Summer warmth, alfresco dining and healthy eating put berries centre plate for Jonny Nicholson, Chef-Proprietor of The Bell At Sax’
Few foods are generally loved universally from toddlers to pensioners, but berries pretty much achieve that rare thing, relished by simple eaters to gourmets, definitely a national favourite. There aren’t many popular foods that are actually so good for us!
Having lived and cooked for many years in Suffolk and East Anglia, both renowned for their fine British berries, it is no coincidence that I have a love affair with these sweet juicy morsels and I savour the first of the season, whether a raspberry, blueberry, strawberry, blackcurrant or blackberry. Of course the early eagerly-awaited punnets are mine, all mine, enjoyed with no cream, no sugar, just their natural goodness. But after a month or so, I will be looking for something interesting to do with them, perhaps to impress friends and family over a meal or to put on the menu.
I love trifle and seems like everyone else does too, it is one of those comforting nostalgic dishes from our childhood that just makes you smile.
Jonny Nicholson, Chef – Proprietor, The Bell At Sax’
The Bell At Sax’, High Street, Saxmundham IP17 1AF
A laid-back restaurant-with-rooms with good food, proudly using local, seasonal, Suffolk ingredients
W: www.thebellatsax.co.uk T: 01728 602331
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JONNY’S LAYERED RASPBERRY TRIFLE
Try and get very big tumblers or tall knickerbocker glasses for this; alternatively layer up in one large glass bowl to share. You will need a long day or overnight to set each of the various layers for several hours. Naturally other berries and currants work well too.
ELDERFLOWER RASPBERRY MOUSSE
1.5 gelatine leaves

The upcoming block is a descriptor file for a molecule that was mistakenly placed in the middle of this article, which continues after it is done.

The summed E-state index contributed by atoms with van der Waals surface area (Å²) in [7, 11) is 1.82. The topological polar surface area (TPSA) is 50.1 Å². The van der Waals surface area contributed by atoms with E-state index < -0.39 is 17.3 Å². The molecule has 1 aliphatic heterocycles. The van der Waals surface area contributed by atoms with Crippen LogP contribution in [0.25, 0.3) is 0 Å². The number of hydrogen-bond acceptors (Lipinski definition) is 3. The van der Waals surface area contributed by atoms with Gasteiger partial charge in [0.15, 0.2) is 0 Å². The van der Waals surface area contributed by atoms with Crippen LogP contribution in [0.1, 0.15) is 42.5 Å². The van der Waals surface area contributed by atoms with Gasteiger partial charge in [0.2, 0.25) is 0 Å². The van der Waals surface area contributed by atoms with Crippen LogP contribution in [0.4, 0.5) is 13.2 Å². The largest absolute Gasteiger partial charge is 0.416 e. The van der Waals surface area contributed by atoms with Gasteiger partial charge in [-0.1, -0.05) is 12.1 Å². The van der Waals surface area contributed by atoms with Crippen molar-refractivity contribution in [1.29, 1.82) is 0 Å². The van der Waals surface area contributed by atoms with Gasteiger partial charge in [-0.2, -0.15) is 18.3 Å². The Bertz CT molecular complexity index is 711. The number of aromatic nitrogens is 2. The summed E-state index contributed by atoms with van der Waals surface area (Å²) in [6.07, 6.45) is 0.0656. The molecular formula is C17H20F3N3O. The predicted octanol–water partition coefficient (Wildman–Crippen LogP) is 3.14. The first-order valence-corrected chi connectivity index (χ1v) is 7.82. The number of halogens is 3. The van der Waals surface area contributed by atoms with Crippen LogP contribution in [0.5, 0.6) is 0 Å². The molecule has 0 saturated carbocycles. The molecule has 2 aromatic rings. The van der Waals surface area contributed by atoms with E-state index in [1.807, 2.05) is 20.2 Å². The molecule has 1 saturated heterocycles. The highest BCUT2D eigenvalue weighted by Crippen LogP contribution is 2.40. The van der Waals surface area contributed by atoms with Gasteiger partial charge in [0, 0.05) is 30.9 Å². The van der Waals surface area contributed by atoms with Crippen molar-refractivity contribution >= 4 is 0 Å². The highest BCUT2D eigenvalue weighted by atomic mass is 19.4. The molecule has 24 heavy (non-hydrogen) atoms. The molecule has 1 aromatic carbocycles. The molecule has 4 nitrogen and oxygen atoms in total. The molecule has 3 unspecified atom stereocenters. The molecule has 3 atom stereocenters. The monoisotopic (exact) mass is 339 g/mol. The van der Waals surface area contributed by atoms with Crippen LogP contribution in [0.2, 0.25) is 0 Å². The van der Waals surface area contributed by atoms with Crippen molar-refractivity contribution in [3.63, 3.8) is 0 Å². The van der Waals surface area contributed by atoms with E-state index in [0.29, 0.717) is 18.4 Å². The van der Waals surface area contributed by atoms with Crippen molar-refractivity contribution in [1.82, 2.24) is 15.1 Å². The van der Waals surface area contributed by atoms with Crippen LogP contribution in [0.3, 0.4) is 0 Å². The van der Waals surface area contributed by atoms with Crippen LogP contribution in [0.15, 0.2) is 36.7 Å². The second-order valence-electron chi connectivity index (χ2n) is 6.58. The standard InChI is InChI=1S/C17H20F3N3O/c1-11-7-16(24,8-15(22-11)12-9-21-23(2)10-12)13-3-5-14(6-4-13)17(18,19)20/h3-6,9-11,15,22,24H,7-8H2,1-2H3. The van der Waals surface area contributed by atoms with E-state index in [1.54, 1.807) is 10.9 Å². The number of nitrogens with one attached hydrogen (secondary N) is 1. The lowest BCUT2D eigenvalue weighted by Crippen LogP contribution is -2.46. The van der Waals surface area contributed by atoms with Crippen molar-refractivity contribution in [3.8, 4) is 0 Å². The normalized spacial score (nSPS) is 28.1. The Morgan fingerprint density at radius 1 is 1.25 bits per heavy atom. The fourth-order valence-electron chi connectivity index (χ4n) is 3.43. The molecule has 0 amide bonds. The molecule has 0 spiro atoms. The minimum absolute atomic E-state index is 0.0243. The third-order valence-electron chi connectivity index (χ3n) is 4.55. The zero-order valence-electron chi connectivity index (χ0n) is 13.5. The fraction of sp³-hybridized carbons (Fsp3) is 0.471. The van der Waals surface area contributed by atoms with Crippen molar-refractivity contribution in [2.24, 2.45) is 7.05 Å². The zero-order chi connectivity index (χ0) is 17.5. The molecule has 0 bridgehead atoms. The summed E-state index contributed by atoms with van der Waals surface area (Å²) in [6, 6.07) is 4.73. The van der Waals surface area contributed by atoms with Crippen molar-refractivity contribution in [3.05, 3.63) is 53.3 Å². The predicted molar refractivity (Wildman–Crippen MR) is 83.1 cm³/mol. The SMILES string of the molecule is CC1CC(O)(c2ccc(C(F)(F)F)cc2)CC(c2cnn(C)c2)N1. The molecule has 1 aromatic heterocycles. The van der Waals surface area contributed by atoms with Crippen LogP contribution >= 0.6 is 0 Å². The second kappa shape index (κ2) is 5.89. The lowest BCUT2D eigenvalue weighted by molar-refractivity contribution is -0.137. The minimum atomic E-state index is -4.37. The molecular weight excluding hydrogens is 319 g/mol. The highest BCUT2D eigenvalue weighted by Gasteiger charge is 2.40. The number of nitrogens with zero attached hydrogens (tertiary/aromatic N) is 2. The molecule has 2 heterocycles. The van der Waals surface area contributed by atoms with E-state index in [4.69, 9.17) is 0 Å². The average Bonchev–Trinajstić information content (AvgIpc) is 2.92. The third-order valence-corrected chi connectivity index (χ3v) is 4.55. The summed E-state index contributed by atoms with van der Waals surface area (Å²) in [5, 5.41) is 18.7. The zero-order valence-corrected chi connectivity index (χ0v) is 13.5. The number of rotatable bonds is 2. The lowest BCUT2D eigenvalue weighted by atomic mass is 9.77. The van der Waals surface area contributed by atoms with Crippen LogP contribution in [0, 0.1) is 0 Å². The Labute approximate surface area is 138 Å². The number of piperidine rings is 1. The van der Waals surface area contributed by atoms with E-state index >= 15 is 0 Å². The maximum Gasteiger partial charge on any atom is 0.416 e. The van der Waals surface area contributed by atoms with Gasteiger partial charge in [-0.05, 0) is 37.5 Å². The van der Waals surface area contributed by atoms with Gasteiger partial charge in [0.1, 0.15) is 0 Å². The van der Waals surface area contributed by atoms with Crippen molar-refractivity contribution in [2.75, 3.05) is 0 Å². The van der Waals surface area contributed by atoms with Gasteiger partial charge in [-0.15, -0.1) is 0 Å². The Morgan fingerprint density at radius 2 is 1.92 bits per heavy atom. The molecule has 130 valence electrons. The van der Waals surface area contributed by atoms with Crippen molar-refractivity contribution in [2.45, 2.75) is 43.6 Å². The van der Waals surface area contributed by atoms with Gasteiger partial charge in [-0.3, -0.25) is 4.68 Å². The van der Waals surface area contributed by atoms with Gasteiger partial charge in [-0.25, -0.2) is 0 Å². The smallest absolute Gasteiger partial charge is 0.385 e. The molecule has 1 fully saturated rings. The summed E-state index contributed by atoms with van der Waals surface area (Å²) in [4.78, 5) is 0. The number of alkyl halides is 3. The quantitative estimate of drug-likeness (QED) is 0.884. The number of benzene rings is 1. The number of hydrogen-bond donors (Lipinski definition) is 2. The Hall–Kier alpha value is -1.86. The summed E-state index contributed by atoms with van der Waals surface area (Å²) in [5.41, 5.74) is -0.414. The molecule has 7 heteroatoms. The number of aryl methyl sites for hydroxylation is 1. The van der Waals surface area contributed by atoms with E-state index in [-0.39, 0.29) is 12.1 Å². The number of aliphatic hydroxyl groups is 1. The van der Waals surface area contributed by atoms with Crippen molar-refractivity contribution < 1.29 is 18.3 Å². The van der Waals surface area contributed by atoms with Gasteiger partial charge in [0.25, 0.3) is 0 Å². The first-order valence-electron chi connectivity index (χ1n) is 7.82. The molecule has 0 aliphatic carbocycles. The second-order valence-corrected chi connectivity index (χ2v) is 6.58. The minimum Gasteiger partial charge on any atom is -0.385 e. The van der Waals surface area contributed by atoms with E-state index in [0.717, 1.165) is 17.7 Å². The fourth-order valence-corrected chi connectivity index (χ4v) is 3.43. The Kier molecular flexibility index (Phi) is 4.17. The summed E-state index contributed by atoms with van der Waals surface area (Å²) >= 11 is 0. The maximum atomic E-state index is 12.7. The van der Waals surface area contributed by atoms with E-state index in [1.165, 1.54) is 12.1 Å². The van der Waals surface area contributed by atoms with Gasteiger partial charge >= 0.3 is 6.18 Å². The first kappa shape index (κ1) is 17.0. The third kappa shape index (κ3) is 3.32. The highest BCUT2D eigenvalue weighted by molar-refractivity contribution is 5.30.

1 tbsp caster sugar
Splash of elderflower cordial
100ml double cream, whipped
Cover the gelatine with cold water.
Gently cook the raspberries with the sugar until dissolved. Remove from the heat and stir in the gelatine. Purée smooth in a blender. Cool and then fold in the elderflower and whipped cream. Add a quarter layer to your glasses and refrigerate to set.
2 gelatine leaves
55g caster sugar
200g fresh raspberries
Juice half lemon
Cover gelatine with cold water. Dissolve the sugar in the water. Add in raspberries and cook gently to collapse the berries. Push through a sieve into a wide measuring jug and mix in lemon juice. Measure to 240ml volume, adding boiling water if needed. Drain the softened gelatine and whisk in. Allow to cool and pour onto mousse to the same height in the glasses and then chill until set.
1.5 gelatine leaves
300ml double cream
Zest of 1 lemon
25 grams caster sugar
Cover the gelatine in cold water. Simmer the cream and zest, take off heat and whisk in the sugar. After 15 minutes, whisk in the drained gelatine, then sieve into a wide jug. Allow to cool and pour onto the jelly another similar height up the glasses. Set in the fridge.
40g caster sugar
Put half the raspberries in a pan and heat gently until dissolved. Break up with a potato masher and cook gently for a few minutes. Remove from heat and cool. Fold in remaining whole berries.
Add a layer almost to the top of glasses. Chill before serving.